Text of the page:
We study the impact of the zero lower bound interest rate policy on the industrial organization of the U.S. money fund industry. We find that in response to policies that maintain low interest rates, money funds: change their product offerings by investing in riskier asset classes; are more likely to exit the market; and reduce the fees they charge their investors. The consequence of fund closures resulting from interest rate policy is the relocation of resources in affected fund families and in the asset management industry in general, as well as decline in capital of issuers borrowing from money funds.
Kacperczyk M, Van Nieuwerburgh S, Veldkamp L, 2016, A rational theory of mutual funds' attention allocation, Econometrics, Vol: 84, Pages: 571-626, ISSN: 2225-1146
The question of whether and how mutual fund managers provide valuable services for their clients motivates one of the largest literatures in finance. One candidate explanation is that funds process information about future asset values and use that information to invest in high‐valued assets. But formal theories are scarce because information choice models with many assets are difficult to solve as well as difficult to test. This paper tackles both problems by developing a new attention allocation model that uses the state of the business cycle to predict information choices, which in turn, predict observable patterns of portfolio investments and returns. The predictions about fund portfolios' covariance with payoff shocks, cross‐fund portfolio and return dispersion, and their excess returns are all supported by the data. These findings offer new evidence that some investment managers have skill and that attention is allocated rationally.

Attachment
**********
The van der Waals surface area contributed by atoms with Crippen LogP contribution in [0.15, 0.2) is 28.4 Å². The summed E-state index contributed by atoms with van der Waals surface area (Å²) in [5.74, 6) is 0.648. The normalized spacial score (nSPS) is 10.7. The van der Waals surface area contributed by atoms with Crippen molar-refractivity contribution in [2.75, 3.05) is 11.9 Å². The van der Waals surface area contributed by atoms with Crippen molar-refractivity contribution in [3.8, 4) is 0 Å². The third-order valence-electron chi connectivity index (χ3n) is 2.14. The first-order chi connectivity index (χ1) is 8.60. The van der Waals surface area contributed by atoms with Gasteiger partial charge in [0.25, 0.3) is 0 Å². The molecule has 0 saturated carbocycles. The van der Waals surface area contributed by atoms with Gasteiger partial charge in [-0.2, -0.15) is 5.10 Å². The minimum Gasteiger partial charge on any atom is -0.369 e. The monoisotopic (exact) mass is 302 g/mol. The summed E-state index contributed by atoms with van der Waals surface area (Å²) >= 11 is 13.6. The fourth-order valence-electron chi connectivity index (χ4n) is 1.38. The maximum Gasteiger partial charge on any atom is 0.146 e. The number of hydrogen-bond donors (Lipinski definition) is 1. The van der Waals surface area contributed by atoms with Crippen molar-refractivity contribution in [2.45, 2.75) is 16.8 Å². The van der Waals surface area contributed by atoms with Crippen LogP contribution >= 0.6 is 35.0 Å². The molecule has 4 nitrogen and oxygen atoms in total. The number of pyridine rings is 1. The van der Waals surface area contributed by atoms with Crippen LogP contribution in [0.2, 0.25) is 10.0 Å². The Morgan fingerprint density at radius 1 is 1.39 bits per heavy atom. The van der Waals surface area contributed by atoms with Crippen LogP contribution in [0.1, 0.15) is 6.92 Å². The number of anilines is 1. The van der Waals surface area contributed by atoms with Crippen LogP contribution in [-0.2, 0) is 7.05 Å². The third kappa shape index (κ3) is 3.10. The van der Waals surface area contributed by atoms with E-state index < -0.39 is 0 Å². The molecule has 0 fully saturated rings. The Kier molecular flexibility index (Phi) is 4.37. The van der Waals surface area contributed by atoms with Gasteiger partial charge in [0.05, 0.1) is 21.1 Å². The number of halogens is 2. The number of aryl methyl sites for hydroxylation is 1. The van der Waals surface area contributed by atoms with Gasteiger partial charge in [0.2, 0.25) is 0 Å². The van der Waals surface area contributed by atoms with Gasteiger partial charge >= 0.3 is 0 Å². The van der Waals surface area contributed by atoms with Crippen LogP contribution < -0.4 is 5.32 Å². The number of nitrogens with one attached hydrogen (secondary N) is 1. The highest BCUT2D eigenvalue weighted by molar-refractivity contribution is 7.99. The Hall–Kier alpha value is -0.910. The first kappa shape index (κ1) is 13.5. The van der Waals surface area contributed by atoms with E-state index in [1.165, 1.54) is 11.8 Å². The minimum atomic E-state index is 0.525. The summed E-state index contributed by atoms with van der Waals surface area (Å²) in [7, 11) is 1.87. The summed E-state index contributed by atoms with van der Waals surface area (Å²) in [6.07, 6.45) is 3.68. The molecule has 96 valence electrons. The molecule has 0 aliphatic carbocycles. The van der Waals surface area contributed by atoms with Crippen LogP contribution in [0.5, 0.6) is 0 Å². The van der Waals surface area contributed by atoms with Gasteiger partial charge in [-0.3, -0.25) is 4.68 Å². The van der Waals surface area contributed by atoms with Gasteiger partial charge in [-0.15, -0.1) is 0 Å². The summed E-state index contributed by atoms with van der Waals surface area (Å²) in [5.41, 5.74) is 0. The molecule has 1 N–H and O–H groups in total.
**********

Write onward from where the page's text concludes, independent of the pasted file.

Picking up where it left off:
Kacperczyk M, Van Nieuwerburgh S, Veldkamp L, 2014, Time-varying fund manager skill, The Journal of Finance, Vol: 69, Pages: 1455-1484, ISSN: 0022-1082
We propose a new definition of skill as general cognitive ability to pick stocks or time the market. We find evidence for stock picking in booms and market timing in recessions. Moreover, the same fund managers that pick stocks well in expansions also time the market well in recessions. These fund managers significantly outperform other funds and passive benchmarks. Our results suggest a new measure of managerial ability that weighs a fund's market timing more in recessions and stock picking more in booms. The measure displays more persistence than either market timing or stock picking alone and predicts fund performance.